“What is poetry which does not save nations or people?”
            – Czesław Milosz

Ask the question.
Not once but forty-nine times.
And, perhaps at the fiftieth,
you will make an answer.
Or perhaps not. Then
ask it again. This time
till seventy times seven. Ask
as you open the door
of every book of poems that you enter.
Ask it of every poem,
regardless of how beautiful,
that whispers: “Lie with me.”
Do not spare your newborn.
If the first cry, first line
is not a wailing for an answer,
abandon it. As for the stillborn,
turn the next blank white sheet over,
shroud it. Ask the clamouring procession
of all the poems of the ages –
each measured, white-haired epic,
every flouncing free verse debutante –
to state their names, where they have come from
and what their business is with you.
You live in the caesura of our times,
the sound of nations, persons, breaking around you.
If poetry can only save itself,
then who will hear it after it has fled
from the nations and the people that it could not save
even a remnant of for a remembering?

From Fault Lines. Copyright © 2012 by Kendel Hippolyte. Used with the permission of Peepal Tree Press.

            Wet Charles dropped by the homeboys
in his busted high-top burgundy Chucks, hand 

            out for a buck, or two, from us young bucks, 
also rocking Chucks, trying to cop a couple ends
for a few gallons of gas or diapers for his newborn
daughter. Wet Charles could spin into splits. Quick
to say

             he never begged, traded, or borrowed
anything he couldn’t first steal. The highest point
in many homes is the attic. The jester’s hat
            jingles. The dope fiend’s pipe rings.

Is it the fire or the smoke that makes a comedian?
Even when I mad-dogged Charles, telling him
            to kick rocks with them ashy-as-hell Chucks 
            I never actually looked into the stones

of his eyes. I had known him since childhood,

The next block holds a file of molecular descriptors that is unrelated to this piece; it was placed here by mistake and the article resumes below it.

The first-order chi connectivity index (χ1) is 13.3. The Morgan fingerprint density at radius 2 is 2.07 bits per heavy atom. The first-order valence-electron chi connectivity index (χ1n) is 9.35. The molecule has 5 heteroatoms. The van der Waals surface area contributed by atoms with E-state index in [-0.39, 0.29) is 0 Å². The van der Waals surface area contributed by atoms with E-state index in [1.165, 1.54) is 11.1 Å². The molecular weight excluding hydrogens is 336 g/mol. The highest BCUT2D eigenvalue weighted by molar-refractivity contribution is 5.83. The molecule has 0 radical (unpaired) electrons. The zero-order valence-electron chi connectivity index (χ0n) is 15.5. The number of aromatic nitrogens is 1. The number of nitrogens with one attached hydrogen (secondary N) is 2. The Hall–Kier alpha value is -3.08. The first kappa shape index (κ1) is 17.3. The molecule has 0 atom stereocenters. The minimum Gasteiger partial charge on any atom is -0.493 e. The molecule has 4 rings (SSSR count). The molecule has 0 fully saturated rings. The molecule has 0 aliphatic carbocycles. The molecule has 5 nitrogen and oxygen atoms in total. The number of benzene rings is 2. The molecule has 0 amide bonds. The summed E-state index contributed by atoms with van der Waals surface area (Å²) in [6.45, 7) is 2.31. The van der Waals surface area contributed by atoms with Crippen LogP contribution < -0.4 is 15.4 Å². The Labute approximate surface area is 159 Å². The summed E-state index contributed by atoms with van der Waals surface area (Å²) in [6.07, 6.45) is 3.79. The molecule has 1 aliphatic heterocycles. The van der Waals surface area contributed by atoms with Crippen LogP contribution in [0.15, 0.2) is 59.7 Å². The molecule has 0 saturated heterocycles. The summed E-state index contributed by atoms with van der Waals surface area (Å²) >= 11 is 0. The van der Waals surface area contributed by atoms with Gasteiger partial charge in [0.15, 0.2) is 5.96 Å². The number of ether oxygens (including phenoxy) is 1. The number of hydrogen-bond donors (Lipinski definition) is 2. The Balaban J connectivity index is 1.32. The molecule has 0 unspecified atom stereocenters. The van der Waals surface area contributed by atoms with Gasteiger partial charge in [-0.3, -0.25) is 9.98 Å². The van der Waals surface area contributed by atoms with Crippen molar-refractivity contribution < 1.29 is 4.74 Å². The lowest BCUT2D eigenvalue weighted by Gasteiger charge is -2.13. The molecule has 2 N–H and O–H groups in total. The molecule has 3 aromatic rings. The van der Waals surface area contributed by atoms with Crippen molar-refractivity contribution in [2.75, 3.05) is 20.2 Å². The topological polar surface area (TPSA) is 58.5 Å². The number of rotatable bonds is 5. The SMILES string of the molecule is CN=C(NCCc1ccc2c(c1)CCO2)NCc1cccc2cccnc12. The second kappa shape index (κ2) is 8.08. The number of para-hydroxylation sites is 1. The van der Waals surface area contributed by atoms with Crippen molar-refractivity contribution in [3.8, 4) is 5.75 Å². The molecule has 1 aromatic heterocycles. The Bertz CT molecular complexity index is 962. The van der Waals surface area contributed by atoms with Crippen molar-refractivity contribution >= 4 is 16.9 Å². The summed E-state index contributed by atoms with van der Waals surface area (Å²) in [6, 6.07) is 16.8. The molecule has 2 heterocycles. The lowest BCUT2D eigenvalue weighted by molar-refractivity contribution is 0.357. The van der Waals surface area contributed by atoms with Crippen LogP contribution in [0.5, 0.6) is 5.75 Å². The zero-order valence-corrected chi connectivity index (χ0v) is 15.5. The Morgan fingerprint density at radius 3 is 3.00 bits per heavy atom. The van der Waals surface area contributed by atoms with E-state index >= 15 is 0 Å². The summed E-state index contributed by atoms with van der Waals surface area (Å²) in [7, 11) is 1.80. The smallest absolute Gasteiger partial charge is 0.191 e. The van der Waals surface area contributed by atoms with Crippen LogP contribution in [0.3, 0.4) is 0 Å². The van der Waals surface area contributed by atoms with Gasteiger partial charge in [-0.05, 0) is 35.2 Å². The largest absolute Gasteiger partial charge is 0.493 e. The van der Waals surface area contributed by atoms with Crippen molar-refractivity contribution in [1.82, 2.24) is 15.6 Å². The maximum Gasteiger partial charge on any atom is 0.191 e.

we all had, before he began chasing a rock 
                                     up and down a hill.

Stoned every day. Think of addiction as never being
able to find your phone. We were not embarrassed

by Charles but by what we might one day become.
The way bigger sand tiger shark embryos
            feed on smaller embryos in the womb,

we served classmates we had joked with in gym.
Slanging dope smokes up your sense of humor.
We never understood why the police chuckled

“circumstances” as the reason for harassing us
when we stood in a circle smoking on the block.

            Charles didn’t dozen about dope, just surged
            in his circuit, looking for ways to get high.

            Biking from the trolley to the Four Corners 
of Death, the intersection of Euclid and Imperial:

Greene Cat Liquor, Réal taco shop, the gas station,
                                    what was Huffman’s BBQ,
            where the only constant were entrepreneurial
            young men setting up corners in front of constantly
changing businesses with hastily painted front windows,

            where the persistence of the C
            in “Chicken Shack”
            could still be seen on the glass door
            of the new no contract cell phone store.

Archetypes have a way of worming into beauty.
The flaw is the small writing of a hero.
            Through what crack did Orpheus
                        sneak a minute fire from hell?

The sweet chemical scent of someone smoking rock
in a broken light bulb is a plasticity I can’t forget.
I didn’t pay any mind to the moralism of Nancy Reagan’s 
eggs or D.A.R.E. commercials in the eighties.

As we went most of those dampened days lighting 
something, or other, listening to the mercurial philosophies  
                               of Ice Cube, Wu-Tang, Spice-1,

            or Sugar Free. We smoked water, or what a hip